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School Farm, Benenden, Kent  TN17 4EU

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+44 1580 241132

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What's in The Name?

Why there's a cottage called The Camel House in rural Kent, England

Let me introduce the owner of The Camel House

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JOHN HARE OBE, FRGS, EXPLORER, CONSERVATIONIST & AUTHOR

In 1993, John took advantage of a chance offer from a Russian scientific team to research the status of the wild camel in Mongolia – the 8th most endangered large mammal in the world. The wild camel is a critically endangered species numbering no more than 1000, and only survives in the Gobi desert in China and Mongolia. Presenting his research findings in 1994 at an international conference in Ulaan Baator, the following year John Hare received permission to enter the former nuclear test site of China. where the wild camel survives. No foreigner had been allowed to enter this vast salt water desert for 45 years. It is here that the wild camel, having survived 43 atmospheric nuclear tests, is also able to tolerate salt water with a higher salt content than sea water.

In 1995 and 1996 John Hare became the first foreigner to cross the Gashun Gobi Desert in China from north to south and to reach the ancient city of Lou Lan from the east. John Hare‚ his team discovered a hitherto undiscovered outpost of Lou Lan called Tu-ying on the Middle Silk Road. In 1999, on another expedition mounted on camels, John Hare’s team discovered two unmapped valleys deep in the Gobi sand dunes, which contained wildlife that had never seen or experienced man.

In 1997, John Hare with Kathryn Rae founded the Wild Camel Protection Foundation with Dr. Jane Goodall DBE as the Life Patron. Miraculously, John Hare and Kathryn Rae went on to persuade the Chinese government to allow the establishment of the Lop Nur Wild Camel National Nature Reserve in the former nuclear test site in Xinjiang Province. Measuring 155,000 square kilometres (almost the size of Texas), the WCPF became responsible for helping the Chinese to establish one of the largest nature reserves in the world, protecting not only the wild Bactrian camel but many other IUCN Red Book listed endangered fauna and flora. John Hare is the sole international consultant for the Reserve.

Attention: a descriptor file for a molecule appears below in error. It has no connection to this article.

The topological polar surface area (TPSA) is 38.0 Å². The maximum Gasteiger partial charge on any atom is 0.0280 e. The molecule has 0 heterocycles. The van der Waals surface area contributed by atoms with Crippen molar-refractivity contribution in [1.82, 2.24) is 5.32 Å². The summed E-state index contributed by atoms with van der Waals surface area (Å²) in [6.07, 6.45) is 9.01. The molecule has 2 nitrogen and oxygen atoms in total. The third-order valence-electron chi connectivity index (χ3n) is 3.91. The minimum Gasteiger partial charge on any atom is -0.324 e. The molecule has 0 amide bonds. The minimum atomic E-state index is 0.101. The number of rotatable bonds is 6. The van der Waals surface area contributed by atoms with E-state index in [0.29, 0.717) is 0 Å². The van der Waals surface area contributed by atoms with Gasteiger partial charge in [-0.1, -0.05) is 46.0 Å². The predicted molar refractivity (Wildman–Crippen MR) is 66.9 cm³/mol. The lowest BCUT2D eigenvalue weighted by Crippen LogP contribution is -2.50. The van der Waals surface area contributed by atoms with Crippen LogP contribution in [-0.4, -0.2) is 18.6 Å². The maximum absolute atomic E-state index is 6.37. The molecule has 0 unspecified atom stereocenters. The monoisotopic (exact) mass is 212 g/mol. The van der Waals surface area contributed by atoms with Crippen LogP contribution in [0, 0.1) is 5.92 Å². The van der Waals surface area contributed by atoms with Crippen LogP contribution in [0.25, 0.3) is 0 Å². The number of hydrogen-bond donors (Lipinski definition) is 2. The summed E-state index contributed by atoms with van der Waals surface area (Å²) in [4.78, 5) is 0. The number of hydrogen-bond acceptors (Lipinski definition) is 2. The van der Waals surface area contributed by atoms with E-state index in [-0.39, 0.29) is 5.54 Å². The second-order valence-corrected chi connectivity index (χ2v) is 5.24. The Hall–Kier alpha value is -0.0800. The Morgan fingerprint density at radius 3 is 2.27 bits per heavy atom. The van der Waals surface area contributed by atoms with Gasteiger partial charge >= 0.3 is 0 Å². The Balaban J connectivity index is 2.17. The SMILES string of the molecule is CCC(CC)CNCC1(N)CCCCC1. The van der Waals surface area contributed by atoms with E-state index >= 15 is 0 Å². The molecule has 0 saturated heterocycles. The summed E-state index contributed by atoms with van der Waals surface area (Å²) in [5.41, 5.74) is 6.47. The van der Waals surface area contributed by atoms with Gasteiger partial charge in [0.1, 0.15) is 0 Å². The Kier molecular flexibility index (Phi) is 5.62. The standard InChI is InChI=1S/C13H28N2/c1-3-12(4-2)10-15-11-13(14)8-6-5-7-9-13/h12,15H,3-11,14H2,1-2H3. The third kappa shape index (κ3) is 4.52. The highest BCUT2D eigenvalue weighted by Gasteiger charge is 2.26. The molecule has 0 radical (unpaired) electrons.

In 2001/2 Hare crossed the Sahara Desert from Lake Chad to Tripoli, a journey of

This route had not been followed in its entirety by a foreigner since Sir Hans Vischer negotiated it 100 years earlier. This journey was undertaken to raise funding and awareness of the plight of the wild Bactrian camel.

1500 miles which lasted three-and-a-half months,    to raise awareness for the wild camel. 

In 2006 John Hare made the first recorded complete circumambulation by camel of Lake Turkana (Rudolph), in Kenya.

At the northern tip of the lake this involved swimming 22 camels across the fast-flowing River Omo in Ethiopia. 

In 2005 and 2006 made two more expeditions into the Chinese and Mongolian Gobi desert, on domestic Bactrian camels.

In 2004 the WCPF established the Hunter Hall Captive Wild Camel Breeding Centre at Zakhyn Us in Mongolia with twelve wild camels, which had been captured by Mongolian herdsmen. This is the only place where the wild camel is held in captivity in the world apart from two zoos in China and in 2018 the population had increased to thirty-five. Over the past three years eight wild camels have successfully been released into the Mongolian Gobi.